Red workbook, p11
18 Mar 2014
Source
Red Workbook, p.11, part 1
Red Workbook, p.11, part 2
Transcript
Left page
Bestanden bei: 60% Uebungen
Korrektur d. Klausur mit SK
Hindman & Strauss:
4.1.7:
A \in p \in \mathbb{N}^* +\mathbb{N}^*
* =>
\exists k: \left\vert A \cap (A+k)\right\vert = \omega
* ?=>
A
kann nicht aufgezaehlt werden, so dass
a_ {n+1} - a_ n \to \infty (n \to \infty)
vgl. van Douwen Artikel zu
\beta \mathbb{N}
.
Right page
Aufgabe 4.1.7
p \in \mathbb{N}^* +\mathbb{N}^* (\subseteq \mathbb{N}^* ), A\in p \Rightarrow \exists k \in \mathbb{N}: \left\vert A \cap (A+k)\right\vert = \omega
* WA:
\forall k \in \mathbb{N}: \left\vert A \cap A+k\right\vert < \omega
* [struck through:
\underset{p \in \mathbb{N}^* }{\Rightarrow} \mathbb{N} \setminus A’ \in p
]
\Rightarrow \mathbb{N} - (A+k) \in p
*
\Rightarrow \exists V^k, (W_ v^k)_ {v \in V^k}
unendlich
\bigcup_ {v\in V_ k} v+ W_ v^k \subseteq N - (A-k)
?? Nutzen?
\bigcap V_ k
?
\bigcap W_ v^k
?
\mathbb{N} \rightarrow \mathbb{Z}_ n \overset{\text{Homo}}{\rightarrow} \rightarrow \beta \mathbb{N} \rightarrow \mathbb{Z}_ n
Homo
*
\Rightarrow p = q+r \Rightarrow p \bmod n = q \bmod n + r \bmod n
* [struck out: [illegible]
= -p +\bmod n \in \mathbb{Z}_ p = {0, \ldots, n-1}
A \in p \in \mathbb{N}^* +\mathbb{N}^* \Rightarrow p = \overset{\overset{\mathbb{N}^* }{\ni \ \ \in}}{q+r} \Rightarrow A \supseteq \bigcup_ {v\in V \in q} v+ \overset{\in r}{W_ v}
[struck out: WA
\forall k\ in \mathbb{N}: \left\vert A \cap A+k\right\vert < \omega \Rightarrow \forall k \in \mathbb{N}: k+p \notin \widehat{A}
]
WA
\forall k\ in \mathbb{N}: \left\vert A \cap A+k\right\vert < \omega \underset{p = q+r}{\Longrightarrow} \forall k \in \mathbb{N}: \left\vert k+W_ v \cap W_ v \right\vert < \omega
\Rightarrow \forall k \in \mathbb{N} k+r \notin \widehat{W_ v}
[struckout:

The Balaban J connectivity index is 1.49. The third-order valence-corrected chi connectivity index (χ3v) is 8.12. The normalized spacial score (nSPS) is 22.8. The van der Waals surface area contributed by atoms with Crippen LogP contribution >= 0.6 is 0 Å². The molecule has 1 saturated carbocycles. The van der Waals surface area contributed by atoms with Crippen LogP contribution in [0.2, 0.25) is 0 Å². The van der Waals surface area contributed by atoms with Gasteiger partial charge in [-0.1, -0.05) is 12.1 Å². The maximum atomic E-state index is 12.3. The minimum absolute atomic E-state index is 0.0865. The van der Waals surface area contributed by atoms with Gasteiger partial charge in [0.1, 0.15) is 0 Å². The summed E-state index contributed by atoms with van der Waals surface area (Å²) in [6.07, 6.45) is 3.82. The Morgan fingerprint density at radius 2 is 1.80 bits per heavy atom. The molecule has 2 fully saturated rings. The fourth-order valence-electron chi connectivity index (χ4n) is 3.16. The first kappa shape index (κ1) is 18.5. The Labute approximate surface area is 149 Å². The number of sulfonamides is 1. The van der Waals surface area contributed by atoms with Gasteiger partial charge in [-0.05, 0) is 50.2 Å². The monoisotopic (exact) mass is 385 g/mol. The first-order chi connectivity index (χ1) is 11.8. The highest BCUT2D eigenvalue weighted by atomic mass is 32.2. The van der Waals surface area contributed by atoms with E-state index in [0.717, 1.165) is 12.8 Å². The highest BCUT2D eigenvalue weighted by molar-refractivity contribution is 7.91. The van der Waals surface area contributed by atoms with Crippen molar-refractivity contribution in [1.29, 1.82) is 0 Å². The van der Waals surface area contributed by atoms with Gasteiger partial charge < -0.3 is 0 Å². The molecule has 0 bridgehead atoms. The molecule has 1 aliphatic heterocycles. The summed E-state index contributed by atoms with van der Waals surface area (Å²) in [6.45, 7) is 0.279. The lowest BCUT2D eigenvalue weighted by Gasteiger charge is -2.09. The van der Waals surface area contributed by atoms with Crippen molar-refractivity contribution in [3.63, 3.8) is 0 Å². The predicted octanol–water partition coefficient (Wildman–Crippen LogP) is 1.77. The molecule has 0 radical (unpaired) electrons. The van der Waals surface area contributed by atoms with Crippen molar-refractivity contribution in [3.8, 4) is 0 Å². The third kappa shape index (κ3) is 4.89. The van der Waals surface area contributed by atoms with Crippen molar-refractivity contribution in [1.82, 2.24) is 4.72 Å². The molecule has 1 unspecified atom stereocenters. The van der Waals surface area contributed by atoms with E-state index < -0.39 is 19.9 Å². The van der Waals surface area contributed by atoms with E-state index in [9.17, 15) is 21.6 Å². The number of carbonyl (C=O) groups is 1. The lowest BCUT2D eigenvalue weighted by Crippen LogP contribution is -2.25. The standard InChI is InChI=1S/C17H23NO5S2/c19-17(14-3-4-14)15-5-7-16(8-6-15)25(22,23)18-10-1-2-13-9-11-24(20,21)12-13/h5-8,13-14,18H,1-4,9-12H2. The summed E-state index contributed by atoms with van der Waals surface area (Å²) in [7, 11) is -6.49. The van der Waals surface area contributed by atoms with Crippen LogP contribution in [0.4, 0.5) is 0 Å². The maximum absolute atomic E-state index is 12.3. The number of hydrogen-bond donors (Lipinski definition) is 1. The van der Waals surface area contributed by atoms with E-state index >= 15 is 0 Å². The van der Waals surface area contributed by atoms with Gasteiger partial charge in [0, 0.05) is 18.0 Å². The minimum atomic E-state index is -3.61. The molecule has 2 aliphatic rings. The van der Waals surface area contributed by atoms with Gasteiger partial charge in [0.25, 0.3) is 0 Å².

\Rightarrow: \forall k\in \mathbb{N}: k+r \notin \bigcup_ {v\in V} \widehat{W_ v}
]
\Rightarrow q + r \notin \widehat{W_ v} \Rightarrow q+r \notin \bigcup \widehat{W_ v}
partial Translation
Left page
[some notes on grading a course]
Hindman & Strauss:
4.1.7:
A \in p \in \mathbb{N}^* +\mathbb{N}^*
* =>
\exists k: \left\vert A \cap (A+k)\right\vert = \omega
* ?=>
A
can not be enumerated such that
a_ {n+1} - a_ n \to \infty (n \to \infty)
cf. van Douwen article about
\beta \mathbb{N}
.
Right page
Exercise 4.1.7
[first try]
p \in \mathbb{N}^* +\mathbb{N}^* (\subseteq \mathbb{N}^* ), A\in p \Rightarrow \exists k \in \mathbb{N}: \left\vert A \cap (A+k)\right\vert = \omega
* Assume to the contrary:
\forall k \in \mathbb{N}: \left\vert A \cap A+k\right\vert < \omega
* [struck through:
\underset{p \in \mathbb{N}^* }{\Rightarrow} \mathbb{N} \setminus A’ \in p
]
\Rightarrow \mathbb{N} - (A+k) \in p
*
\Rightarrow \exists V^k, (W_ v^k)_ {v \in V^k}
infinite
\bigcup_ {v\in V_ k} v+ W_ v^k \subseteq N - (A-k)
?? Useful?
\bigcap V_ k
?
\bigcap W_ v^k
?
[second try]
\mathbb{N} \rightarrow \mathbb{Z}_ n \overset{\text{Homomorphism}}{\Longrightarrow} \beta \mathbb{N} \rightarrow \mathbb{Z}_ n
Homomorphism
*
\Rightarrow p = q+r \Rightarrow p \bmod n = q \bmod n + r \bmod n
* [struck out: [something illegible]
= -p +\bmod n \in \mathbb{Z}_ p = {0, \ldots, n-1}
[third try]
A \in p \in \mathbb{N}^* +\mathbb{N}^* \Rightarrow p = q+r (\text{both in } \mathbb{N}^* ) \Rightarrow A \supseteq \bigcup_ {v\in V \in q} v+ \overset{\in r}{W_ v}
[struck out: Assume to the contrary
\forall k\ in \mathbb{N}: \left\vert A \cap A+k\right\vert < \omega \Rightarrow \forall k \in \mathbb{N}: k+p \notin \widehat{A}
]
[fourth try] Assume to the contrary
\forall k\ in \mathbb{N}: \left\vert A \cap A+k\right\vert < \omega \underset{p = q+r}{\Longrightarrow} \forall k \in \mathbb{N}: \left\vert k+W_ v \cap W_ v \right\vert < \omega
\Rightarrow \forall k \in \mathbb{N} k+r \notin \widehat{W_ v}
[struckout:
\Rightarrow: \forall k\in \mathbb{N}: k+r \notin \bigcup_ {v\in V} \widehat{W_ v}
]
\Rightarrow q + r \notin \widehat{W_ v} \Rightarrow q+r \notin \bigcup \widehat{W_ V}
Notes
I find this double page (and the one following it) quite interesting. Mathematically speaking, there’s very little going. If I recall correctly, it was Stefan Geschke (or else Sabine Koppelberg) who had mentioned the fact to me that sets in ultrafilters that are sums have too many small gaps, i.e., the size of gaps in their enumeration does not have an (improper) limit. So I found the exercise in Hindman&Strauss and tried to solve it.

What’s interesting is how I went about solving it. I would call this the “formalist approach”, i.e., by manipulation of symbols following simple logic since I have no intuition of the subject. Of course, I fail, repeatedly; the solution will be found on the next page.

By the way, the first two lines are about the grading of a set theory course (the previous page contains more but I did not reproduce it). I will skip a rant about how PhD students are often forced into TA duties without being paid; in a logical twist, they often “cannot” be paid because they are on grant money and most grants directly prohibit teaching duties.